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    Surround Haptics - Kill People Virtually With Even More Realism
    By Hank Campbell | August 10th 2011 12:10 PM | Print | E-mail | Track Comments
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    I'm the founder of Science 2.0® and co-author of "Science Left Behind".

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    Greater virtual realism is always shown in television shows like "Star Trek: The Next Generation" as people who act out an alternate life as a farmer or solve mysteries in the 1800s, and that may happen, but long before that any technology like that will be used by young people to shoot each other.

    It used to be that being a Disney Imagineer was the coolest job in Mouse Land but these days Research may be the way to go.  They have 13 papers at SIGGRAPH this week and they deal with a lot of interesting stuff like volumetric lighting and the Gaussian quadrature for those photon Beams in "Tangled" but the session on "Surround Haptics: Sending Shivers Down Your Spine" has to be what everyone outside the field is interested in.   Here's a preview of all their stuff this week:



    Haptics is touch.  3-D motion capture helps make you feel like you are in a virtual reality but haptics is another level.   We have it already, of course, with ibrating phones, force-feedback control knobs in cars like BMW’s iDrive and the Nintendo Wii but the next generation could be far better.

    You may not just play a game in World War II, you may be in World War II.   If you think people are upset about realism now, wait until teenagers can actually drive over a hooker in "Grand Theft Auto" and feel the tires going over her body.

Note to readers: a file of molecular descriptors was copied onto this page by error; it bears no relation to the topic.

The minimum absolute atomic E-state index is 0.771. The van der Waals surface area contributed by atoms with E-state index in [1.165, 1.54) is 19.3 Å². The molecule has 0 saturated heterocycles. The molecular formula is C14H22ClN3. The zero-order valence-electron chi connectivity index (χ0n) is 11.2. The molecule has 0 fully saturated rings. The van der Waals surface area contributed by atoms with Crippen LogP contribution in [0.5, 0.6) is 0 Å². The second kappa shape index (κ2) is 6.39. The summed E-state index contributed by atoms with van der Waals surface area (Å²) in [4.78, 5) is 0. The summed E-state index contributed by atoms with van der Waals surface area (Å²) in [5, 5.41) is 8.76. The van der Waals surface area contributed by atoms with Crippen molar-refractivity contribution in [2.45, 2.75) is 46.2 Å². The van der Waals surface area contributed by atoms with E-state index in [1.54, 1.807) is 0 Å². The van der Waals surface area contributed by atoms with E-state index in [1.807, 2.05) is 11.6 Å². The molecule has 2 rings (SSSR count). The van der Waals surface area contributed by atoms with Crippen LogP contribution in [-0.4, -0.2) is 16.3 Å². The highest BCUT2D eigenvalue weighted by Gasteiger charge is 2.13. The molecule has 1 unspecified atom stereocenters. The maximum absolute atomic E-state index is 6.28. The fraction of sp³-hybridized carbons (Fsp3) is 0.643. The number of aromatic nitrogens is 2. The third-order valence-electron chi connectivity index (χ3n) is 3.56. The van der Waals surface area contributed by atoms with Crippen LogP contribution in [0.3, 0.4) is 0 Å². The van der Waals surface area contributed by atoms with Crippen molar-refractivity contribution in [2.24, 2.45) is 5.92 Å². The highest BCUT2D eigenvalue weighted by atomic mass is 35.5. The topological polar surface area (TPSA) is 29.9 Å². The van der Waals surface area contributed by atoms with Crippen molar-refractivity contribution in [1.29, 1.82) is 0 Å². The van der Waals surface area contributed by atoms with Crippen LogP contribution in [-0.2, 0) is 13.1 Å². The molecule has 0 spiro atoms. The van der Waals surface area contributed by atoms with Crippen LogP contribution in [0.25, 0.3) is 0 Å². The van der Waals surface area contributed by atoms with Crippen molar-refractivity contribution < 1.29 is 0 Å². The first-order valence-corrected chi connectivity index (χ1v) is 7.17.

The new work is based on electrovibration rather than mechanical actuators in common use today.   Ivan Poupyrev, senior research scientist at Disney Research Pittsburgh, who invented and developed Surround Haptics with Ali Israr, said, "This technology has the capability of enhancing the perception of flying or falling, of shrinking or growing, of feeling bugs creeping on your skin. The possibilities are endless."

    Phantom sensations created by actuators have been known for more than 50 years, he says, but its use has been limited by an incomplete understanding of control mechanisms.  The DRP researchers developed their control algorithm by systematically measuring users' ability to feel physical actuators vs. virtual actuators and then developed control models that were validated by further psychophysical experiments.

    More?  They have a research paper available here, though their website is kind of a kludge so be patient.  They are in the haptics business, not site design, so it may only work properly with two browsers.